Former Morgan Stanley Asia Chairman Stephen Roach said Monday that the G-20 financial leaders' dropping their traditionally strong support of free trade was "disturbing" and reflected rising protectionism in the U.S.
"It's pretty disappointing when you get finance ministers from leading countries in the world who, out of the blue, are unable to validate the commitment to anti-protectionism which is the underpinning globalization," Roach, a senior fellow at Yale University's Jackson Institute of Global Affairs, told CNBC from the China Development Forum in Beijing.
"That's an obvious reflection of the shifts in the political winds in the United States and indicative of a U.S. economy that is backing away from multilateralism," Roach said. "It was a disturbing meeting."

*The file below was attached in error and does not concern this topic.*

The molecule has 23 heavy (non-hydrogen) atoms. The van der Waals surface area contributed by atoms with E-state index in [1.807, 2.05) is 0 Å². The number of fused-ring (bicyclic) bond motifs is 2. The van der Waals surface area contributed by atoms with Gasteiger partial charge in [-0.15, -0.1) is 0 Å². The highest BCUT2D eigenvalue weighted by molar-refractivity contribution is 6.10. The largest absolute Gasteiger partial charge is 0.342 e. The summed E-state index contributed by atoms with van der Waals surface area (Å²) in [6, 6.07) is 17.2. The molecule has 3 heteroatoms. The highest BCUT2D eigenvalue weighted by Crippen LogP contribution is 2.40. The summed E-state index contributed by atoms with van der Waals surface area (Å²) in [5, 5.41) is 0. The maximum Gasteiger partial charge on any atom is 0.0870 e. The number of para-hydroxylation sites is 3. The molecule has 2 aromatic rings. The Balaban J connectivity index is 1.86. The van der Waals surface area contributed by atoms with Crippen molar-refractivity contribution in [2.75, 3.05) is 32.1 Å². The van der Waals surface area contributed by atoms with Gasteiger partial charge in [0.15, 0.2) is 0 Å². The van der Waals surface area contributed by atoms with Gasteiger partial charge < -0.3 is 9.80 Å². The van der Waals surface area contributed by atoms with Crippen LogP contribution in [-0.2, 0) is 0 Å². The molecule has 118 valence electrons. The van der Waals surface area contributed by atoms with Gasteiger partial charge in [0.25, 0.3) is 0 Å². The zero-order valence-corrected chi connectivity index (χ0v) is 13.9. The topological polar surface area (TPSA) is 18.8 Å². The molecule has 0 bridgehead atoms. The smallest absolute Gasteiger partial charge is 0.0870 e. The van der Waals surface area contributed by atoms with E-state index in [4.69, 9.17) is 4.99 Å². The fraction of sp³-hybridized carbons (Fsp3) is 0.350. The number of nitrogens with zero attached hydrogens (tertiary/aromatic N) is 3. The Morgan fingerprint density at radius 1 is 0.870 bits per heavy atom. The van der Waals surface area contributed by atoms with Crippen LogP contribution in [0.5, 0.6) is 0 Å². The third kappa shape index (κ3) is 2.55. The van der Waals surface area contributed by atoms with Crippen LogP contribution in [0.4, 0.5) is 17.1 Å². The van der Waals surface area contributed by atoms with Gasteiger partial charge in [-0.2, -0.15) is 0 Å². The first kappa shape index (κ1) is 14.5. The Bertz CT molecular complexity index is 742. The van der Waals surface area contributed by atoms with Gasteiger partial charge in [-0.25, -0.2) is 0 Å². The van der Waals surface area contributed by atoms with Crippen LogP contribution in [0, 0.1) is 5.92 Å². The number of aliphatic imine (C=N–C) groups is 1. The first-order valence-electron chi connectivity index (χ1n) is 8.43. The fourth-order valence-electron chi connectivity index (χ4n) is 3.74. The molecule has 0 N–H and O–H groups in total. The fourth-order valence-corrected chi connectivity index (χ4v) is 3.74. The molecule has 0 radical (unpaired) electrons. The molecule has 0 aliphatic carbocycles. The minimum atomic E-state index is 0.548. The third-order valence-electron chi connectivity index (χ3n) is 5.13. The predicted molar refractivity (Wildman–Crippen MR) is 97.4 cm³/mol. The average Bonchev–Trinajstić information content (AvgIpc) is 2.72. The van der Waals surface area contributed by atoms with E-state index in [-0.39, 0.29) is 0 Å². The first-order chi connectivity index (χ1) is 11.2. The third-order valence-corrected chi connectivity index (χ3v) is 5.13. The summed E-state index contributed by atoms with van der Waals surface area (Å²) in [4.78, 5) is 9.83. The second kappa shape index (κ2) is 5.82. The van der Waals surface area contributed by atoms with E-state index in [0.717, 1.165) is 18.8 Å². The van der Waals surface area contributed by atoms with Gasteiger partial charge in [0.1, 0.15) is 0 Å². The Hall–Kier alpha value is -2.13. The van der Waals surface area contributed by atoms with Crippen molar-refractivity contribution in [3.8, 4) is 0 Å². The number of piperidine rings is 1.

Finance ministers and central bank governors of the world's 20 biggest economies were unable to follow through with their commitment to endorse free trade in the G-20 communique, as the new Trump administration seeks to put "America first."
Instead of "globalization as a force that is bringing us together, (Trump) feels it is a force that is punishing American middle-class workers," Roach explained.
The economist explained that point with the example of an Apple iPhone having parts from over 50 countries in a "world that is linked through global supply chains."